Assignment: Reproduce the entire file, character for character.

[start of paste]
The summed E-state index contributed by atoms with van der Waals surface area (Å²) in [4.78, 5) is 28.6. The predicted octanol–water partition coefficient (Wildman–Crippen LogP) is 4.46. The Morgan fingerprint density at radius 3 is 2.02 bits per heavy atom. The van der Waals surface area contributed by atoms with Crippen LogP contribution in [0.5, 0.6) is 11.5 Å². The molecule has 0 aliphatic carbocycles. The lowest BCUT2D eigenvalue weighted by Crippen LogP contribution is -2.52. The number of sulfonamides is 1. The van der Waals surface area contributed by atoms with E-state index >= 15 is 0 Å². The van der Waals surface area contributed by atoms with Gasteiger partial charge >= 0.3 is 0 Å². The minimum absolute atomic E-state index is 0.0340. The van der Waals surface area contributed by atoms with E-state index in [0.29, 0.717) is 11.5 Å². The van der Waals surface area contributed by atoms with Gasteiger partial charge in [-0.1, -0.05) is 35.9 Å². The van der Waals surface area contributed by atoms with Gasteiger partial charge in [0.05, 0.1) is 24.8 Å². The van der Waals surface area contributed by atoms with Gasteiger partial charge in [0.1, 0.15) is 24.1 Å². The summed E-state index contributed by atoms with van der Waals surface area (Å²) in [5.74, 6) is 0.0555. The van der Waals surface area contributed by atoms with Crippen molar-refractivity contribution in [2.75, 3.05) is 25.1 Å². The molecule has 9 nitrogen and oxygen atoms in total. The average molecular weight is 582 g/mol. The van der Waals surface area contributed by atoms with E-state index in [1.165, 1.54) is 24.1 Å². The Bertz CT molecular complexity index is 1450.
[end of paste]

The summed E-state index contributed by atoms with van der Waals surface area (Å²) in [4.78, 5) is 28.6. The predicted octanol–water partition coefficient (Wildman–Crippen LogP) is 4.46. The Morgan fingerprint density at radius 3 is 2.02 bits per heavy atom. The van der Waals surface area contributed by atoms with Crippen LogP contribution in [0.5, 0.6) is 11.5 Å². The molecule has 0 aliphatic carbocycles. The lowest BCUT2D eigenvalue weighted by Crippen LogP contribution is -2.52. The number of sulfonamides is 1. The van der Waals surface area contributed by atoms with E-state index >= 15 is 0 Å². The van der Waals surface area contributed by atoms with Gasteiger partial charge >= 0.3 is 0 Å². The minimum absolute atomic E-state index is 0.0340. The van der Waals surface area contributed by atoms with E-state index in [0.29, 0.717) is 11.5 Å². The van der Waals surface area contributed by atoms with Gasteiger partial charge in [-0.1, -0.05) is 35.9 Å². The van der Waals surface area contributed by atoms with Gasteiger partial charge in [0.05, 0.1) is 24.8 Å². The van der Waals surface area contributed by atoms with Gasteiger partial charge in [0.1, 0.15) is 24.1 Å². The summed E-state index contributed by atoms with van der Waals surface area (Å²) in [5.74, 6) is 0.0555. The van der Waals surface area contributed by atoms with Crippen molar-refractivity contribution in [2.75, 3.05) is 25.1 Å². The molecule has 9 nitrogen and oxygen atoms in total. The average molecular weight is 582 g/mol. The van der Waals surface area contributed by atoms with E-state index in [1.165, 1.54) is 24.1 Å². The Bertz CT molecular complexity index is 1450.